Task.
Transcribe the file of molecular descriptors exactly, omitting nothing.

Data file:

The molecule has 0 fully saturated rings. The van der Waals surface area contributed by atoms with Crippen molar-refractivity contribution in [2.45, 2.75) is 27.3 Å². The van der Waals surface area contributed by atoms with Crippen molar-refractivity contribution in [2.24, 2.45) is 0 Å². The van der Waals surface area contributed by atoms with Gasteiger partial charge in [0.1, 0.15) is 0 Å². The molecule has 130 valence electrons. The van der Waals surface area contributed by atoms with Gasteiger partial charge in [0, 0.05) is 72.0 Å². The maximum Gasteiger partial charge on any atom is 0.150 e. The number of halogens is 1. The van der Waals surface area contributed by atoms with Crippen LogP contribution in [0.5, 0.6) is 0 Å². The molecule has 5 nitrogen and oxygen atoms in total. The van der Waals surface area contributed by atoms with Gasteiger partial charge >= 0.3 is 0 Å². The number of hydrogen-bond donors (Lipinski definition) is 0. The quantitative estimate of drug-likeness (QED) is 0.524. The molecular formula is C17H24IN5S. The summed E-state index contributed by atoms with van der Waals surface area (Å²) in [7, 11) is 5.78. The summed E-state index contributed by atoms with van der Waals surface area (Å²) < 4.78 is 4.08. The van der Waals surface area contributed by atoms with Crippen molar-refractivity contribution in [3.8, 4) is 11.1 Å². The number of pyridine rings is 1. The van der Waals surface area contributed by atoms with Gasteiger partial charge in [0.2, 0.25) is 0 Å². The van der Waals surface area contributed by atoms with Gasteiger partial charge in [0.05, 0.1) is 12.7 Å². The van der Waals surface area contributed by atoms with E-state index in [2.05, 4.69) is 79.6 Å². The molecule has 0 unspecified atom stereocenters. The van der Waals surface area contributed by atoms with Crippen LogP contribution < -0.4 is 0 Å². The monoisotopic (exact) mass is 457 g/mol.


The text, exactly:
The molecule has 0 fully saturated rings. The van der Waals surface area contributed by atoms with Crippen molar-refractivity contribution in [2.45, 2.75) is 27.3 Å². The van der Waals surface area contributed by atoms with Crippen molar-refractivity contribution in [2.24, 2.45) is 0 Å². The van der Waals surface area contributed by atoms with Gasteiger partial charge in [0.1, 0.15) is 0 Å². The molecule has 130 valence electrons. The van der Waals surface area contributed by atoms with Gasteiger partial charge in [0, 0.05) is 72.0 Å². The maximum Gasteiger partial charge on any atom is 0.150 e. The number of halogens is 1. The van der Waals surface area contributed by atoms with Crippen LogP contribution in [0.5, 0.6) is 0 Å². The molecule has 5 nitrogen and oxygen atoms in total. The van der Waals surface area contributed by atoms with Gasteiger partial charge >= 0.3 is 0 Å². The number of hydrogen-bond donors (Lipinski definition) is 0. The quantitative estimate of drug-likeness (QED) is 0.524. The molecular formula is C17H24IN5S. The summed E-state index contributed by atoms with van der Waals surface area (Å²) in [7, 11) is 5.78. The summed E-state index contributed by atoms with van der Waals surface area (Å²) < 4.78 is 4.08. The van der Waals surface area contributed by atoms with Crippen molar-refractivity contribution in [3.8, 4) is 11.1 Å². The number of pyridine rings is 1. The van der Waals surface area contributed by atoms with Gasteiger partial charge in [0.2, 0.25) is 0 Å². The van der Waals surface area contributed by atoms with Gasteiger partial charge in [0.05, 0.1) is 12.7 Å². The van der Waals surface area contributed by atoms with E-state index in [2.05, 4.69) is 79.6 Å². The molecule has 0 unspecified atom stereocenters. The van der Waals surface area contributed by atoms with Crippen LogP contribution < -0.4 is 0 Å². The monoisotopic (exact) mass is 457 g/mol.